Bruce shared that his mom told him that the result was….well, Bruce. Mind you, now, this is long before my mom and dad ever knew each other.

There.  That cleans it up a little.  Right?

Surprise!  I have another brother!  Well, after we talked some more, Bruce and I decided it might be best for me to tell my brother, Mark.  When I asked Mark how he felt, he said, “Strangely happy”.   “Me, too”, I said.  “Why are you strangely happy?”  “Well, I always wanted a big brother!”

“Wait. Are you saying my piano recitals weren’t enough for you?”

Anyway.

My new brother, Bruce, has taught me a thing or two about how to handle surprises.   So what do you do when life hands you an “Uh oh”?  Something totally unexpected?  Four suggestions:

1. Keep it simple and find the good.  When my new brother of five minutes asked how I felt, I asked, “Bruce, how do you feel?”  His response? “I’m thrilled. My daddy David raised and loved me as his own.  In addition, I always looked up to Bill.  I have 2 wonderful siblings.  And I am hopeful about the possibility of getting to know you and Mark.  I don’t understand why this happened, and I’m not saying it was right, but as a result, I’m here…and I am the person I am because of it.  I’m grateful for life.” Bruce set the tone for Mark and me by this wonderful perspective.  He could’ve said it had ruined his life, that his life was a lie, that the circumstances of his birth were less than honorable.  But he just doesn’t get involved in too much navel gazing.  He seems to understand this great truth:  Some things are beyond our understanding.  As the Bible puts it: “The secret things belong to the Lord our God, but the things revealed belong to us…” (Deuteronomy 29:29).  It seems the happiest people are those who know the difference between what God chooses and doesn’t choose to show us.  Knowing the difference and resting in it can bring such peace.   We must be willing to live with mystery.

2.  Refuse the regrets.  The “If Onlys’ are always waiting in the wings for us.  Maybe they call to Bruce, too, but he just doesn’t answer the door.  He refuses to be a prisoner of past experiences.  How about you?  Here’s what I mean:  “Boy, those were the good old days.   If only this or that hadn’t happened.”  Are you missing out on what God has for you today because you’re consumed with yesterday?  Instead of looking back and wishing something had gone differently or regretting that something is over, don’t miss out on what He is doing right now.

3. Have courage, with discernment.  Bruce could’ve kept the secret to himself.  And he would’ve avoided the risk of rejection, but we all would have missed out on the gift of our new relationship with one another.  Yet he wasn’t impulsive in sharing his news.  He considered it for many years, weighing the possible consequences.  When the time felt right, he made it clear he didn’t want to intrude on Mark’s and my life, but thought we deserved to know.  I marvel at the courage it must have taken to make that phone call, and I’m so glad he did.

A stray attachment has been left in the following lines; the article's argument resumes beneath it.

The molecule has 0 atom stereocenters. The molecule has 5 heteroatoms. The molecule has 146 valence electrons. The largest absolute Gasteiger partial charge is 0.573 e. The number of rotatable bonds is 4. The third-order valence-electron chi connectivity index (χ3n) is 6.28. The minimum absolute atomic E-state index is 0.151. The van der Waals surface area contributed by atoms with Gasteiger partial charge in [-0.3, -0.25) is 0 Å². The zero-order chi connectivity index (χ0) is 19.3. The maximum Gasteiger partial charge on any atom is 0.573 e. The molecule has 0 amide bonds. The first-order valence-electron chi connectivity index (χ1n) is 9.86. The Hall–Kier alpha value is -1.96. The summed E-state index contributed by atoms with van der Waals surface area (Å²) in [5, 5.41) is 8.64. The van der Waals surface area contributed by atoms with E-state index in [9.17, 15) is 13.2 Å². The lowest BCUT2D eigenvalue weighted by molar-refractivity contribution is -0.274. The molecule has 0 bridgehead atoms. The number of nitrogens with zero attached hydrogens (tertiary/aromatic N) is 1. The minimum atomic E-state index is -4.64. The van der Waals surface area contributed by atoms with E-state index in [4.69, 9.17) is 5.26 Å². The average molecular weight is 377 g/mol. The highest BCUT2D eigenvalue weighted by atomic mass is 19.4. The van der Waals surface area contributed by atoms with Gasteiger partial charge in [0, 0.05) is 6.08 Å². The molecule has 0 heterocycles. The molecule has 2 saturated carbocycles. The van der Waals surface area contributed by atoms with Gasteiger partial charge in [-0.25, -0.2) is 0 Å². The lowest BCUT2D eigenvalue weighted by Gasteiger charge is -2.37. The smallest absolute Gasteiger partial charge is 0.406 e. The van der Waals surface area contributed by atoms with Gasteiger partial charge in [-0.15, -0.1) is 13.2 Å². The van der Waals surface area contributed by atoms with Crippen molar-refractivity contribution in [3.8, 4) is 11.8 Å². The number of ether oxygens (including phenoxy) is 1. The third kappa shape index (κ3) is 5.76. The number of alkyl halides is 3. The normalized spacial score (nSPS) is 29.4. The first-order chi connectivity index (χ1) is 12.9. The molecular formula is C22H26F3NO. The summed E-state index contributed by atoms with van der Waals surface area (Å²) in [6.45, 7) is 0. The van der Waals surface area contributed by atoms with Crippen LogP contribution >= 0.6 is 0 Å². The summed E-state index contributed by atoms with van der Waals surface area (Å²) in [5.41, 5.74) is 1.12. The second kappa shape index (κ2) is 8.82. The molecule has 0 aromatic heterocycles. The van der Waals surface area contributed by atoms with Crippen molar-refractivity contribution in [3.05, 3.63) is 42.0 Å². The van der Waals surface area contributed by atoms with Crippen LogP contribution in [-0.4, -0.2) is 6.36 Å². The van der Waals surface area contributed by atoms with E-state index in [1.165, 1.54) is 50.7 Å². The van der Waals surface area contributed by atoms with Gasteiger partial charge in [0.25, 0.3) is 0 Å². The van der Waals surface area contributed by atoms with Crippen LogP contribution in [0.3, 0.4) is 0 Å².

4. Be flexible. My mother and Bruce’s siblings have shown great flexibility and generosity in sharing us. Bruce’s long time siblings have been gracious to us, sharing Bruce and inviting us to be part of their family.  And my mother has opened her heart to Bruce, giving Mark and me freedom to do the same.   They’ve all been great examples of generosity and flexibility.

May I ask what “uh oh” you might be facing in your life?  Maybe your cousin isn’t your brother, but perhaps you’ve received a less than good report from the doctor.  A husband who said he’d be there forever is now gone.  A job loss.  I don’t know exactly what you may be facing, but do know this: unexpected moments like these are inevitable, but are often the gateway to equally unexpected blessings.  The difference is how we deal with it and the perspective we choose to have.  For me, I’ve gained a precious brother and my life has been immeasurably enriched.

Last year, my Christmas CD was delayed due to a copyright issue.  But because of that delay, it turned out that Bruce was able to sing with me on my CD.  A few weeks ago, I had the pleasure of telling our story at my CD Release!  (On the left is my new brother, Bruce and on the right is my long time brother, Mark.)

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Then we sang “Amazing Grace, My Chains are Gone” together.

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I don’t think there was a dry eye in the place.

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This holiday season, there may be an “uh-oh” waiting for you.  Remember, unexpected moments are inevitable, but are often the gateway to equally unexpected blessings. My brothers and I wish you a wonderful Thanksgiving, full of gratitude for life’s unexpected blessings!

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And by the way, my new Christmas CD, “Simply Christmas”, is sure to get you in the holiday spirit!  Available on conniecarey.com/shop and coming on iTunes this week!